# Position Vectors

Definition

• A position vector describes the position of a point in space relative to an origin.
• It is a vector that starts from a fixed point, usually the origin (0,0) in 2D or (0,0,0) in 3D, and ends at the point under consideration.

Notation and Description

• The position vector of a point A is often denoted by OA.
• It is represented by the coordinates of the point A with respect to the origin.
• In two-dimensions, a position vector would be ai + bj; whereas, in three dimension, it would be ai + bj + ck.

Operations

• Position vectors can be added, subtracted, and multiplied by scalars, just like any other vectors.
• When subtracting two position vectors, the order matters: the vector BA points from A to B, while AB points from B to A.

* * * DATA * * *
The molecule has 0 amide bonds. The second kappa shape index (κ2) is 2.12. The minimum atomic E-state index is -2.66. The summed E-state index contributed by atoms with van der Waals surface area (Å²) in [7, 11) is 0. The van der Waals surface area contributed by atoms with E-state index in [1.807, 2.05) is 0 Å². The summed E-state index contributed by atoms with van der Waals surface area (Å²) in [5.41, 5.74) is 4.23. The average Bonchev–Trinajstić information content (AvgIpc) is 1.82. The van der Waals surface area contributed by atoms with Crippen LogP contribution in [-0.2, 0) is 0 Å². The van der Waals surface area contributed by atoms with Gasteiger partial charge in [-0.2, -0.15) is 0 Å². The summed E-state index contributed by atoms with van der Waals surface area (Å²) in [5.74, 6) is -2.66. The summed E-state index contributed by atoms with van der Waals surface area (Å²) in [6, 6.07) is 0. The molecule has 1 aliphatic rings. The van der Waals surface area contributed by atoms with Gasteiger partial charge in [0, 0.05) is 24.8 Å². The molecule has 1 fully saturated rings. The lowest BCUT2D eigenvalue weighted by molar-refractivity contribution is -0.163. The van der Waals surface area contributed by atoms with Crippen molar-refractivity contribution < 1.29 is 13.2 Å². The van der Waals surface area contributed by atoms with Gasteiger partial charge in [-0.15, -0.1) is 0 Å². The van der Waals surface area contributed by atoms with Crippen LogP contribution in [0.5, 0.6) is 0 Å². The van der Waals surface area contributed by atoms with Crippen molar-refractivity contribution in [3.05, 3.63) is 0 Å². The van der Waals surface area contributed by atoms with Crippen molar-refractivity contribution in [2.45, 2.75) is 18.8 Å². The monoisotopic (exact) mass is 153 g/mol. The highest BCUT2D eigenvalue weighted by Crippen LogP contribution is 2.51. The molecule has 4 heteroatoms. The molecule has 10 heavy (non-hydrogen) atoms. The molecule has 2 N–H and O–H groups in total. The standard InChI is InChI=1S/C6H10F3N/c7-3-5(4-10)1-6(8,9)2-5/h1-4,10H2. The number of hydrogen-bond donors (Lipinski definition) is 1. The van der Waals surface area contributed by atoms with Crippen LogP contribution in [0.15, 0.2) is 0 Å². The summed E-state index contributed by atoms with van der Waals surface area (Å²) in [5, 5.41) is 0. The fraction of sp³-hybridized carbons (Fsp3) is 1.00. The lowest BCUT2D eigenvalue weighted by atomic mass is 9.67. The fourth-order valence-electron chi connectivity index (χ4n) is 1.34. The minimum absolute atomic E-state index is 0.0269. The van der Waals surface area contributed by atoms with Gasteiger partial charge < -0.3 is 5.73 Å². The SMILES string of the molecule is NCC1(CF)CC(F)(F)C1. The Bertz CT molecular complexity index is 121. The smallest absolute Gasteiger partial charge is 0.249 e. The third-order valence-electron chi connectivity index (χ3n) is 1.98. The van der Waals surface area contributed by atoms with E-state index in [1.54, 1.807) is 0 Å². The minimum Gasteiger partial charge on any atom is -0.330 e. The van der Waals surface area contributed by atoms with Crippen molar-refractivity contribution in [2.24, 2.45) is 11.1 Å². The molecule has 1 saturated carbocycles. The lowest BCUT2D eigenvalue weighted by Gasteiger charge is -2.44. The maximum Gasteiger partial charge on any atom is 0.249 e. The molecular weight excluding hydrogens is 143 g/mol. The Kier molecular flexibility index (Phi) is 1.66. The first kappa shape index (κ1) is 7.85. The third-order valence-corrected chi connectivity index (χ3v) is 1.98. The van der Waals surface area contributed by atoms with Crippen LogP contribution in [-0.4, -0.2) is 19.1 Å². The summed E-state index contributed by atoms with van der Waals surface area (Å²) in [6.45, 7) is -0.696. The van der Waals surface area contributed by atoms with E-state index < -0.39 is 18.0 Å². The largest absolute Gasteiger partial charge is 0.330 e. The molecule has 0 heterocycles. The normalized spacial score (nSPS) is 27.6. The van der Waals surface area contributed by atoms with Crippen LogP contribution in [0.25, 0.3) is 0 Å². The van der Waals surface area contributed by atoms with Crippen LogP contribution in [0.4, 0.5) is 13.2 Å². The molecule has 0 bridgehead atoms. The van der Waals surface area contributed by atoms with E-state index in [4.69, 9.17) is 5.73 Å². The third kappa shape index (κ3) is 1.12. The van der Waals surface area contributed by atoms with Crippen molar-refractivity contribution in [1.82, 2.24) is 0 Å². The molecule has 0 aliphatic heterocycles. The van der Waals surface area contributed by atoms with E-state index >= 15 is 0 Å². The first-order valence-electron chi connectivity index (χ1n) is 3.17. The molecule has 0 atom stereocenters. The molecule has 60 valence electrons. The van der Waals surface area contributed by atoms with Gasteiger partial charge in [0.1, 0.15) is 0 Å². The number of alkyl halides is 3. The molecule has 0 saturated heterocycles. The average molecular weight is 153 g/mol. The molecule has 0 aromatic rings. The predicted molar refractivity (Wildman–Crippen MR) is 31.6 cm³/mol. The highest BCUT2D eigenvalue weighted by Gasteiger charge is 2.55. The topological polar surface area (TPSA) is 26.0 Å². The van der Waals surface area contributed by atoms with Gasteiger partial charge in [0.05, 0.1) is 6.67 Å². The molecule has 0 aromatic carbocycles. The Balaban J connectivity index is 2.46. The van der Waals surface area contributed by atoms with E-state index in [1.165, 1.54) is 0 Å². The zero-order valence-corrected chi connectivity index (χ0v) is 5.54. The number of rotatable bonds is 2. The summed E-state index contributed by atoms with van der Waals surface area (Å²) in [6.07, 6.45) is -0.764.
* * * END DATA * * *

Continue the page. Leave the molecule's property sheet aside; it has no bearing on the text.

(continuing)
Distance between Two Points

• The distance between two points A and B, can be found using their position vectors. The vector AB can be found by subtracting OA and OB (i.e., AB = OB - OA) and the distance can be found by calculating the magnitude of AB.

Importance

• Position vectors are fundamental in vector algebra and physics as they allow for a concrete understanding of points in space.
• They pave the way for describing geometrical transformations, such as rotation, translation, and scaling.

Applications

• Analytical geometry makes extensive use of position vectors to define geometric objects such as lines and planes.
• In Physics, position vectors are crucial for understanding concepts such as displacement, velocity, and acceleration.
• In computer graphics, they play a key role in representing objects in a 3D space.